The Patil Commission in their 64-page-report titled Preservation of Lakes in the City of Bangalore submitted in 2011 claimed that while farmlands in Bengaluru were converted into built up areas, many lakes were converted into residential areas and playgrounds. According to the report, areas of the Outer Ring Road, such as Agara, Ibbalur, Mahadevapura and Nagavara, which faced floods in September 2022, were built on lake areas. It also noted that the BDA converted many lake sites into residential areas like Agara, Saneguruvanahalli, Chikkamarenahalli, Kacharkanahalli, Geddalahalli, and Chelkere. The report batted for a 30-meter buffer zone for lakes where no construction should take place.
The High Court, in its final court order, accepted the recommendations of the commission and in 2012 ordered the state government to undertake survey of all lakes, ensure buffer zone of 30 meters, remove unauthorised encroachment over lakes, conduct regular desilting of lakes, rejuvenate lakes and stop flow of sewage into lakes. However, in 2015, Bellandur lake had witnessed froth and foam on its surface – a sign of pollution due to sewage waste – which even caught fire.
Saldanha said that despite him and others moving to courts, the alleged negligence of the government towards conserving lakes showed no proper work on the ground. “When wetlands are destroyed there is a major threat of flooding. The reality on the ground has not changed much despite several court orders and reminders to the government. We have been fighting for lake conservation since 1995. We warned of all these issues (urban flooding) long back, fought for it but nothing changed on the ground due to the bureaucracy. Corporates are also responsible for the current condition here. A lot of corporate players from across the country and around the globe invested to intrude into the Bengaluru wetlands and are equally responsible for the present conditions,” Saldanha told Mongabay-India.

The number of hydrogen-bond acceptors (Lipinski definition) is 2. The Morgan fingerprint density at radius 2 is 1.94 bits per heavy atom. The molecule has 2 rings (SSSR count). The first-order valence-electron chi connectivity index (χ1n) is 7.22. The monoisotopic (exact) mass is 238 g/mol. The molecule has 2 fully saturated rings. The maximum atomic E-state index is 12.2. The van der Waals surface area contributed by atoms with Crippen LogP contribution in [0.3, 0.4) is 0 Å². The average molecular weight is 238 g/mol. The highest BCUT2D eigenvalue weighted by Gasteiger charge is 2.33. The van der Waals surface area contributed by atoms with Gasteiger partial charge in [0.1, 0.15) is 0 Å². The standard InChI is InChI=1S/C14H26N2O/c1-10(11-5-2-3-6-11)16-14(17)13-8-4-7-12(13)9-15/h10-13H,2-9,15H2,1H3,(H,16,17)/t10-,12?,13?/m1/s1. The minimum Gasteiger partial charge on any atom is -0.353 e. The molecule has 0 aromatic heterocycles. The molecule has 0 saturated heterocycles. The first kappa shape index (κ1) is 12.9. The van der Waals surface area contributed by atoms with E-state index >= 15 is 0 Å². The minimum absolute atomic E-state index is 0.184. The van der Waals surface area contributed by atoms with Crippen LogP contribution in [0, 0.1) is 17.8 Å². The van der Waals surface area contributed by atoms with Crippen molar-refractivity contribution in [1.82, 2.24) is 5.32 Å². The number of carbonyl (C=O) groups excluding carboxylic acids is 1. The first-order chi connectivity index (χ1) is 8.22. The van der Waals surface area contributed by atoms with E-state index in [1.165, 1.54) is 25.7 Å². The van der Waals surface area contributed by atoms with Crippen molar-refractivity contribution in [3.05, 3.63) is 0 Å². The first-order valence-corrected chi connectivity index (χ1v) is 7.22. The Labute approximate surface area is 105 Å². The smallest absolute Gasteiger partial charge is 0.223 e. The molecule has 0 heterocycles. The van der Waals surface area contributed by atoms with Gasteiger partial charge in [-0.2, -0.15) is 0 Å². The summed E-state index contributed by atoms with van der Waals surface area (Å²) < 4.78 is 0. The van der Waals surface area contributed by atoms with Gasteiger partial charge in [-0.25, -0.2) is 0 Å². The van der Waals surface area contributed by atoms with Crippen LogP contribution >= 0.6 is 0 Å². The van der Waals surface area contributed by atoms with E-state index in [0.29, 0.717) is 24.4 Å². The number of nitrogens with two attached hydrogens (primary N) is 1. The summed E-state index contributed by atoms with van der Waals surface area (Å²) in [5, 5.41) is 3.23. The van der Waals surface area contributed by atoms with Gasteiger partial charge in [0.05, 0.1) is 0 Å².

Similar cases have been filed before the National Green Tribunal (NGT). The NGT in its order also asked the government in 2015 to ensure a 75-metre buffer zone for lakes against the existing 30 metre norms. But the order was challenged before the Supreme Court later.